“We are in the midst of an epidemic of diagnosis. Conventional wisdom tells us that this is good. Finding problems early saves lives, because we have the opportunity to fix small problems before they become big ones. What’s more, we believe that there are no downsides to looking for things to be wrong. But the truth is that early diagnosis is a double-edged sword. While it has the potential to help some, it always has a hidden danger – overdiagnosis – the detection of abnormalities that are not destined to ever bother us.”
Overdiagnosed: Making People Sick in the Pursuit of Health by H. Gilbert Welch, Lisa Schwaretzl, Steve Woloshin, published by Random House, 2011
We are getting mixed messages about whether or not screening for cancer and other diseases is a good thing or a bad thing. We read in the media that early, aggressive treatment is always best, yet some have begun to question that mantra. The belief that cancer screening, for example, will save your life has come under attack. Research now confirms that some cancerous tumors would, in fact, never cause harm because they are too slow-growing to ever threaten your life. Others are so aggressive that finding them early does not make much difference. Then there are the situations where early detection can make all the difference, actually stopping diseases before they start, e.g. testing blood sugar for diabetes, checking blood pressure, cholesterol and EKG for hypertension and other cardiac issues.
Dr Welch issues a reasonable call for change that would save patients pain, worry and money when he contends that “overdiagnosis is a big problem with modern medicine that leads millions of people to become patients unnecessarily while adding huge costs to an already overburdened system.”
So what is an intelligent empowered patient supposed to do when, for example, there are qualified medical providers who clamor for eliminating screening for prostate cancer and postponing mammograms, while other qualified providers are not only encouraging these screenings but insisting on them for their patients?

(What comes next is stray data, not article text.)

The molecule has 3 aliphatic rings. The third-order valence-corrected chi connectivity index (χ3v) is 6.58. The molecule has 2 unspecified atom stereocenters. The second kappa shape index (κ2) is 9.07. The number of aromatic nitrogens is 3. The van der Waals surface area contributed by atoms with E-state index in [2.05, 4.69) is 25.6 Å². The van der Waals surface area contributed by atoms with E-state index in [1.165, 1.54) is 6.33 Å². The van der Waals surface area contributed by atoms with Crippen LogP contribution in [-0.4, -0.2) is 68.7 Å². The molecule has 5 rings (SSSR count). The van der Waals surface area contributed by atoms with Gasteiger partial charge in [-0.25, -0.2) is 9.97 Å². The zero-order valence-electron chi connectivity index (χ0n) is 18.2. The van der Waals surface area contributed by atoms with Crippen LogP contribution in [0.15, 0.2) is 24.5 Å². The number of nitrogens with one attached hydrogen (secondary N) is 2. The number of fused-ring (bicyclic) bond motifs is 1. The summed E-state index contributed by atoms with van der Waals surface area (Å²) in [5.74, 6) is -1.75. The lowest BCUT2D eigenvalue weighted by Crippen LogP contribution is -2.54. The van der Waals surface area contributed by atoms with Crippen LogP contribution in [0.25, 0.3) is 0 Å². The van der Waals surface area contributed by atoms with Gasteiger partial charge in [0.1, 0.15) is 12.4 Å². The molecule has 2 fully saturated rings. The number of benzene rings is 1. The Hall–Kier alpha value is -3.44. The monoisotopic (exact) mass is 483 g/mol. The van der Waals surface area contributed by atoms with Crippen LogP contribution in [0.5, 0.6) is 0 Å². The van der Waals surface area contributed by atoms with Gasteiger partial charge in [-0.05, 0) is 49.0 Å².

We know that many of the screening tests have risks, including false positives that lead to invasive biopsies and in some cases irreversible side effects. On the other hand if we look at mammography we also understand that although mammograms don’t prevent breast cancer they can save lives by finding tumors as early as possible. Overall mammograms pick up 80-90% of cancers and have shown to lower the risk of dying from breast cancer by 35% in women over the age of 50. In women between ages 40 and 50 the risk reduction appears to be somewhat less. Some groups including the National Cancer Institutes, the American Cancer Society and the American College of Radiology currently recommend annual mammograms for all women over the age of 40. Others suggest that screening for breast cancer does not need to begin for the general female populace until age 50, with obvious exceptions such as women with a family history of breast cancer.
Creating even more confusion are the results of two long-awaited studies – one conducted in the United states and the other in Europe. These studies were supposed to settle the debate over the value of PSA (prostate cancer) testing. These trials, published in the New England Journal of Medicine, March 2009, appear to reach opposite conclusions. The Prostate Lung Colorectal and Ovarian (PLCO) Cancer Screening Trial reported no survival benefit with PSA screening and digital rectal examination. The European Randomized Study of Screening for Prostate Cancer (ERSPC), however, found a 20% reduction in prostate cancer deaths. The ERSPC study estimated that for every life saved, 48 men are treated and 1,068 men are screened.
Is it therefore left to the patient to figure out whether to undergo screening or not? This is one of the best examples of why being an empowered patient is so important. The patient must weight the benefits and risks, talk to your physicians and ask the following questions:
1. Which test do you recommend for me and why?
2. How much do the tests cost
3. Will my health insurance help pay for these screening tests?
4. How soon after the tests will I learn the results?
5. If the results show a problem, how will we learn if I have cancer?
6. What are my choices once a diagnosis is confirmed?
Patients also need to be sure that their physicians follow a sensible protocol before rusiing into screening tests, including the following:
1.Physical exam and history. This exam checks the body for general health as well as signs of disease such as lumps or anything else that seems unusual.
2. Laboratory tests. A first step following the physican exam should be the least invasive screenings including blood and urine
3. Imaging procedures including mammography might be the next step because they are also less invasive
4. Genetic tests executed by drawing blood, that look for certain gene mutations (changes) that are linked to some types of cancer are another non-invasive screening option, although they are quite costly
5. Finally if there is enough evidence, a biopsy might be warranted.
It is up to each patient to drive the screening process, communicate with your physician at every step and weigh all the alternatives before agreeing to tests that may not, in the long run, change your outcome. Below are websites that have cancer support advice and tool kits.